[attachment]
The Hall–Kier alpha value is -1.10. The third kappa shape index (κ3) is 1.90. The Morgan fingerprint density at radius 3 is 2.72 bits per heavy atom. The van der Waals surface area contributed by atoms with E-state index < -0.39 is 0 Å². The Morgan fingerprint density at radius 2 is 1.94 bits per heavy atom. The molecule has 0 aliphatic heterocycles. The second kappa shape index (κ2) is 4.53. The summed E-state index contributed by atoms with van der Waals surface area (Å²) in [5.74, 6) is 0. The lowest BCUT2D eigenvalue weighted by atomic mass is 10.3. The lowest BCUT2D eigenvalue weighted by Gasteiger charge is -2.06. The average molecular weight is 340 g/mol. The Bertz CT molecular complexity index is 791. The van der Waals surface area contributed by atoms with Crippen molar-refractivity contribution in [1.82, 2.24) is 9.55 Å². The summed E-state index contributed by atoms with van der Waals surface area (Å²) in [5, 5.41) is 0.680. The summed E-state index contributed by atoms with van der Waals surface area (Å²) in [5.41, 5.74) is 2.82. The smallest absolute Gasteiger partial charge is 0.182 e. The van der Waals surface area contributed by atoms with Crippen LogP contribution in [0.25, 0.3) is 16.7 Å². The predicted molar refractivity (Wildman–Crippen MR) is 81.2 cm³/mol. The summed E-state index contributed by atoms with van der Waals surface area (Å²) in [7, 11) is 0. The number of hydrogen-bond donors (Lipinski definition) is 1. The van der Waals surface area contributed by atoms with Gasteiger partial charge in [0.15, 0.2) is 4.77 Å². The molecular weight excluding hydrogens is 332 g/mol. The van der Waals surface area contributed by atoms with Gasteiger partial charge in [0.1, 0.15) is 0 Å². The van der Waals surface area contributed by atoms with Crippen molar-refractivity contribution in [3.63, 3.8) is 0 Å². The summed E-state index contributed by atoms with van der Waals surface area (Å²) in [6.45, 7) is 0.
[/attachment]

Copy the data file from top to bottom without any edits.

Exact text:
The Hall–Kier alpha value is -1.10. The third kappa shape index (κ3) is 1.90. The Morgan fingerprint density at radius 3 is 2.72 bits per heavy atom. The van der Waals surface area contributed by atoms with E-state index < -0.39 is 0 Å². The Morgan fingerprint density at radius 2 is 1.94 bits per heavy atom. The molecule has 0 aliphatic heterocycles. The second kappa shape index (κ2) is 4.53. The summed E-state index contributed by atoms with van der Waals surface area (Å²) in [5.74, 6) is 0. The lowest BCUT2D eigenvalue weighted by atomic mass is 10.3. The lowest BCUT2D eigenvalue weighted by Gasteiger charge is -2.06. The average molecular weight is 340 g/mol. The Bertz CT molecular complexity index is 791. The van der Waals surface area contributed by atoms with Crippen molar-refractivity contribution in [1.82, 2.24) is 9.55 Å². The summed E-state index contributed by atoms with van der Waals surface area (Å²) in [5, 5.41) is 0.680. The summed E-state index contributed by atoms with van der Waals surface area (Å²) in [5.41, 5.74) is 2.82. The smallest absolute Gasteiger partial charge is 0.182 e. The van der Waals surface area contributed by atoms with Crippen LogP contribution in [0.25, 0.3) is 16.7 Å². The predicted molar refractivity (Wildman–Crippen MR) is 81.2 cm³/mol. The summed E-state index contributed by atoms with van der Waals surface area (Å²) in [7, 11) is 0. The number of hydrogen-bond donors (Lipinski definition) is 1. The van der Waals surface area contributed by atoms with Gasteiger partial charge in [0.15, 0.2) is 4.77 Å². The molecular weight excluding hydrogens is 332 g/mol. The van der Waals surface area contributed by atoms with Gasteiger partial charge in [0.1, 0.15) is 0 Å². The van der Waals surface area contributed by atoms with Crippen molar-refractivity contribution in [3.63, 3.8) is 0 Å². The summed E-state index contributed by atoms with van der Waals surface area (Å²) in [6.45, 7) is 0.